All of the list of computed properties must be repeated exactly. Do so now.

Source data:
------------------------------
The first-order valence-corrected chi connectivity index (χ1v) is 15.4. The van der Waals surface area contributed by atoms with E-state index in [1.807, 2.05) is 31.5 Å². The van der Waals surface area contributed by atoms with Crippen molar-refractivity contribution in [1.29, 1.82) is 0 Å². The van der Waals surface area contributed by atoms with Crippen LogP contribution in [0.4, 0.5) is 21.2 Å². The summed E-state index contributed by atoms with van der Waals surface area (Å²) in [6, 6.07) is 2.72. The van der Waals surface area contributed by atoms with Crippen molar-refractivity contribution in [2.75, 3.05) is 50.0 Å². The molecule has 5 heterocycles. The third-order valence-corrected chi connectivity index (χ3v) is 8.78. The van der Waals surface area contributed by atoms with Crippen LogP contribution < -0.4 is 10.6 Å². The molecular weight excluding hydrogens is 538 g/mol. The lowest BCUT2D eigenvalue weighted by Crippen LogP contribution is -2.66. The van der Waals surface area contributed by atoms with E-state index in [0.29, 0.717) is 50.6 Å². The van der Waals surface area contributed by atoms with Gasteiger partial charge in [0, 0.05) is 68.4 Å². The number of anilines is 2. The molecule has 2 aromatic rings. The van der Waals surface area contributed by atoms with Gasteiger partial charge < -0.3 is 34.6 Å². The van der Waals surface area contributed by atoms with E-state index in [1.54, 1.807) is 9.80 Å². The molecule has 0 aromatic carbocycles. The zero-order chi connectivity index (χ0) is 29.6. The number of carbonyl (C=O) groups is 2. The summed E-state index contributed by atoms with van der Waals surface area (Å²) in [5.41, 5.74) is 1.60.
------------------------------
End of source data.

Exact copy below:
The first-order valence-corrected chi connectivity index (χ1v) is 15.4. The van der Waals surface area contributed by atoms with E-state index in [1.807, 2.05) is 31.5 Å². The van der Waals surface area contributed by atoms with Crippen molar-refractivity contribution in [1.29, 1.82) is 0 Å². The van der Waals surface area contributed by atoms with Crippen LogP contribution in [0.4, 0.5) is 21.2 Å². The summed E-state index contributed by atoms with van der Waals surface area (Å²) in [6, 6.07) is 2.72. The van der Waals surface area contributed by atoms with Crippen molar-refractivity contribution in [2.75, 3.05) is 50.0 Å². The molecule has 5 heterocycles. The third-order valence-corrected chi connectivity index (χ3v) is 8.78. The van der Waals surface area contributed by atoms with Crippen LogP contribution < -0.4 is 10.6 Å². The molecular weight excluding hydrogens is 538 g/mol. The lowest BCUT2D eigenvalue weighted by Crippen LogP contribution is -2.66. The van der Waals surface area contributed by atoms with E-state index in [0.29, 0.717) is 50.6 Å². The van der Waals surface area contributed by atoms with Gasteiger partial charge in [0, 0.05) is 68.4 Å². The number of anilines is 2. The molecule has 2 aromatic rings. The van der Waals surface area contributed by atoms with Gasteiger partial charge < -0.3 is 34.6 Å². The van der Waals surface area contributed by atoms with E-state index in [1.54, 1.807) is 9.80 Å². The molecule has 0 aromatic carbocycles. The zero-order chi connectivity index (χ0) is 29.6. The number of carbonyl (C=O) groups is 2. The summed E-state index contributed by atoms with van der Waals surface area (Å²) in [5.41, 5.74) is 1.60.